When I look in the mirror I want to see a spark of hope in my eye, and the confidence of a believer in my smile.  I want to be a reflection of the beauty God created in me.  It’s the kind of inner beauty that sees wrinkles as laugh lines, and grants an assurance that every hair on my head has been counted by God, freshly cut or not.

Personally, I don’t think it’s a sin to want to look your best, even though I’m typically a bit of a slob.  I just think the spiritual makeover should take precedent over the physical kind.

So, thank you God for making what I see when I look in the mirror.  Good job.  I’ll try to see what YOU see when you look at me.

Thanks for loving me just as I am.

(But I’m keeping the suits)

Have a great week,

 

Mitch

 

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Unlike-Minded

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There used to be like-minded people in the world, but now there are only unlike-minded people.  I used to pray for harmony, for unity, for getting along.  Now, I pray nobody gets hurt.

This is terrible, the state of things.  It’s a plague.  This is the kind of polarized thinking that tears down nations, and friendships, and churches.  Is there anything we can do to fix this?

A world filled with unlike-minded people will surely rip itself apart at the seams.  Surely this is not what our children want to inherit.  Surely this is not what Jesus taught us.  If you keep standing over there, and I keep standing over here, the chasm between us could swallow us whole.

What is to be done?

One answer is simple but a challenge:  We have to learn to like each other again. We have to try.

Therefore if you have any encouragement from being united with Christ, if any comfort from his love, if any common sharing in the Spirit, if any tenderness and compassion, then make my joy complete by being like-minded, having the same love, being one in spirit and of one mind. –Philippians 2:1-2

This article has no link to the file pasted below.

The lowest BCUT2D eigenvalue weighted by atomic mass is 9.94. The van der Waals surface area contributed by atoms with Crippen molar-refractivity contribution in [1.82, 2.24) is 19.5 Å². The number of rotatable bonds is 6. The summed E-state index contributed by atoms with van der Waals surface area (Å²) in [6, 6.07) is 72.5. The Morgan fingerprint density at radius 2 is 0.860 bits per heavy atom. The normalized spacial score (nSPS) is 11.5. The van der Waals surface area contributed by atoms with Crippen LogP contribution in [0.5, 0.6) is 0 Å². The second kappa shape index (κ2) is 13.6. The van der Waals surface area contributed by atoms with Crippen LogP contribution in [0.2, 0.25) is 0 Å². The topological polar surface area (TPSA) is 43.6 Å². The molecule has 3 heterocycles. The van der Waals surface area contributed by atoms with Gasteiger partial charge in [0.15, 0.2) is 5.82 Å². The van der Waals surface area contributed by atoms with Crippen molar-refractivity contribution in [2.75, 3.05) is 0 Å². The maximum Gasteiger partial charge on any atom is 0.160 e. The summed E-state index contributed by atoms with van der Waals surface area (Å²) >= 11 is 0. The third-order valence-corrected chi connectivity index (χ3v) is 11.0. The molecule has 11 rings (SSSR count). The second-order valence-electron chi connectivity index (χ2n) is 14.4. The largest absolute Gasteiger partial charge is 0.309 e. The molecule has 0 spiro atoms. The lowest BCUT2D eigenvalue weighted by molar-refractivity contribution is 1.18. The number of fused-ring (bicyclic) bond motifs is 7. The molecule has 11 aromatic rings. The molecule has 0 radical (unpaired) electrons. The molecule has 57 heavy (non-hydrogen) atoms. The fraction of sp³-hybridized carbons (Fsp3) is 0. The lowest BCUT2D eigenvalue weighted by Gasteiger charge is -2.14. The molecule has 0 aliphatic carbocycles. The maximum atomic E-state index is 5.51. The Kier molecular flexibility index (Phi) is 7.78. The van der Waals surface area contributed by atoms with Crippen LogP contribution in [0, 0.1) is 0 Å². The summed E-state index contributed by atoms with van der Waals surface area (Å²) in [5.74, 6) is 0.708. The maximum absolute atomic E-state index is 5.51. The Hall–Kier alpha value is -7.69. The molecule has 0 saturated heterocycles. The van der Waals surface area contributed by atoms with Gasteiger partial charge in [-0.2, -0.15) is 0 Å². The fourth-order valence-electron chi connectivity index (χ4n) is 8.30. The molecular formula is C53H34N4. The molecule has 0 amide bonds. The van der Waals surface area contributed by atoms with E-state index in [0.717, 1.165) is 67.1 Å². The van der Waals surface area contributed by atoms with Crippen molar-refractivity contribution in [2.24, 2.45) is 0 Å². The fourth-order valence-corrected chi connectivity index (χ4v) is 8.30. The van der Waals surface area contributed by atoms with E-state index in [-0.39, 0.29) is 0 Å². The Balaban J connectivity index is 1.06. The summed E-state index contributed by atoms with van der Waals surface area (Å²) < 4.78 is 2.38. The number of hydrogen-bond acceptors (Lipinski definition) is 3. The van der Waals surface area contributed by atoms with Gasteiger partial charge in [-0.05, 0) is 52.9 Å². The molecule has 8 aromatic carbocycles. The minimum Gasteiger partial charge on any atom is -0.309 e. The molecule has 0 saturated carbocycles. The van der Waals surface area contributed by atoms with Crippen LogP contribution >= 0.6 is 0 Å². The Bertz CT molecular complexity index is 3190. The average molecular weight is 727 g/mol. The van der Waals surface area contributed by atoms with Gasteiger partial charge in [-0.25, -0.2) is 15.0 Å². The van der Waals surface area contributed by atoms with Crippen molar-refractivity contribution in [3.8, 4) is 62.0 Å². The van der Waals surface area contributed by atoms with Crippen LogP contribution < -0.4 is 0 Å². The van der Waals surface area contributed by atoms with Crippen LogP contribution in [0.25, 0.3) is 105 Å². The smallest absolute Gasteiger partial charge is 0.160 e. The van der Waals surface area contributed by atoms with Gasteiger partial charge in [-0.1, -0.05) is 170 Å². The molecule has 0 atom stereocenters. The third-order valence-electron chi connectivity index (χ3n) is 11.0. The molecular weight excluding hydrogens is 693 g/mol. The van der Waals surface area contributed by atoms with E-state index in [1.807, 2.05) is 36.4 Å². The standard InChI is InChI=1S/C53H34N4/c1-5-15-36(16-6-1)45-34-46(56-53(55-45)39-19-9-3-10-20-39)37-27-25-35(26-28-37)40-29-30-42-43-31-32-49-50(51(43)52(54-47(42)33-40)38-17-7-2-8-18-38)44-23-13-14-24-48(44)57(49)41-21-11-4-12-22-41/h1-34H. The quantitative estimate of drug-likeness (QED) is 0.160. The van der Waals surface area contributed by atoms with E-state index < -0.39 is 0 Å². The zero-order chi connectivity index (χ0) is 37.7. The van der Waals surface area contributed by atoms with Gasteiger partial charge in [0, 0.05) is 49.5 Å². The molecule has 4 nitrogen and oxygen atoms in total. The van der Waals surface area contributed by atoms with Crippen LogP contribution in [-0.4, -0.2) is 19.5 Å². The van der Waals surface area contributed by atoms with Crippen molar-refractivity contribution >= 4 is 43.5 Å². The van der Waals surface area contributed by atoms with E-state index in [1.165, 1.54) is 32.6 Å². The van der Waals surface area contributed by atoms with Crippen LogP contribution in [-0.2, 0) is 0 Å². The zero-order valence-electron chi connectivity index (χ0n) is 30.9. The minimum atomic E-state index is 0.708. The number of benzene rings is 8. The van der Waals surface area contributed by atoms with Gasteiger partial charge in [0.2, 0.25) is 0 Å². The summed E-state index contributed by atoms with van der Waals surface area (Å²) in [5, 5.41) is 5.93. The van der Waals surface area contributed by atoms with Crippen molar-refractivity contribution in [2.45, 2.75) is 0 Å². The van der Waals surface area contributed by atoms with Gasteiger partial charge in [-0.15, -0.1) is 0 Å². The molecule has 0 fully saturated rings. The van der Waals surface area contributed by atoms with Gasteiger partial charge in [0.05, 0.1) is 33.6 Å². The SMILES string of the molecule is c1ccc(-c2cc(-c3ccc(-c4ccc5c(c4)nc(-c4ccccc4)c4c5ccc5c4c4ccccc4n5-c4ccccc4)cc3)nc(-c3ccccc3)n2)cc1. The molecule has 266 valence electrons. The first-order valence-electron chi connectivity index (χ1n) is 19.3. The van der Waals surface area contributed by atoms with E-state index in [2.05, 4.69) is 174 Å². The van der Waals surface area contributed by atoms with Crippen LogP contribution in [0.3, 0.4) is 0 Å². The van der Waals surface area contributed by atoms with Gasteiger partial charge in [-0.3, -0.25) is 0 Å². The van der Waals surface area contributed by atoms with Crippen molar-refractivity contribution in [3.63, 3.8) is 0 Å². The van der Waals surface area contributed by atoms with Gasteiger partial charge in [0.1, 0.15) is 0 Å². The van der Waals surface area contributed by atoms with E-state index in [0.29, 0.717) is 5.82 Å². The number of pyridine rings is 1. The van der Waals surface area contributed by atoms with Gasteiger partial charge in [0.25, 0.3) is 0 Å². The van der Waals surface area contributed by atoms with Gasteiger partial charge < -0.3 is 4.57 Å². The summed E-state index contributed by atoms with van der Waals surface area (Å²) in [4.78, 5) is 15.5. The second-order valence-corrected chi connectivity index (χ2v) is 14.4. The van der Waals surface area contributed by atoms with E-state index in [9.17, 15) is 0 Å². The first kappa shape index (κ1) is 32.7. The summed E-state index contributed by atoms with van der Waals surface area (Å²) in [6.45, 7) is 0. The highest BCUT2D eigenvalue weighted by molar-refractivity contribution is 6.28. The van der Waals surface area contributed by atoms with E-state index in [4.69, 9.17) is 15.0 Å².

When I relearn how I like your funny stories, your excellent skills as a chef, your passion for Fleetwood Mac, and your dedication to discipleship—then I remember your humanity, and that you are a person of worth.

And if you relearn how you like my doodles, and how I treat my kids, my ability to fix anything, and my willingness to step out in faith—then you remember my humanity, and that I am a person of worth.

We will still have some heated discussions about the issues, and sometimes we’ll be loud and proud about it, but our capacity to listen will be vastly multiplied.  We may never agree with each other on all the issues out there, but we will remember how to value each other as children of God.  Doesn’t that sound nice? Healthy even?

I’m tired of being unlike-minded.  I’m going to start liking again.  People.  Sisters and Brothers in Christ.  People I disagree with.  Would you like to try, too?

Well, look at that.

Something we have in common.

Have a great week,

Mitch

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5:23am

 

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I look at my watch.  5:23am.

The dog has to pee.  So I climb out of bed and stumble to the back door.  Instead of trying to coax him out like I usually do, I decide to go out with him.

I look up at the sky, still dark.  It takes a moment for my eyes to adjust.  I realize I’m looking up at the moon, and a star, overhead.  Probably a planet, I think.

And then I hear it.

Nothing.  Or just about. There’s the distant chirps of crickets.  The slight hum of wind in my ears.  But mostly, it’s the sound of silence.

No beeps or ringtones.  No traffic or dogs howling.  No distant laughter.

No arguments or small talk.  No spam.  No memes.  No Netflix.

No politics, no announcers, no commentary.  No soundbites.

It is unexpectedly wondrous, there at the beginning of a new day, to pause and reflect on a quiet world.  God’s creation, mostly muted.  I wonder if this is what it was like at 5:23am on the 6th day, before God made the noisy land animals.  Before God made us.

Most days, especially lately, the world is too loud for me.  Humanity makes too much noise.  Puts too many opinions out into the ether.  Falls into camps and dukes it out on the nightly news.  Most days, especially lately, I’m just weary of it all.

I look down at my dog, Tom Petty.  He’s ready to go back inside for another hour of sleep.  He seems unaffected by the vast quiet around him. He’ll be back to barking when the sun has risen.

As for me, I rediscover something I thought was gone from the world forever.  Silence.  It is the most precious moment of my week, so far.

In this Nothing, is Something.  Beneath it all, God is here, a divine finger pressed against God’s lips.  Shhhh.

I am reborn.  Recreated.

I look at my watch.

5:25.

Have a great week,

Mitch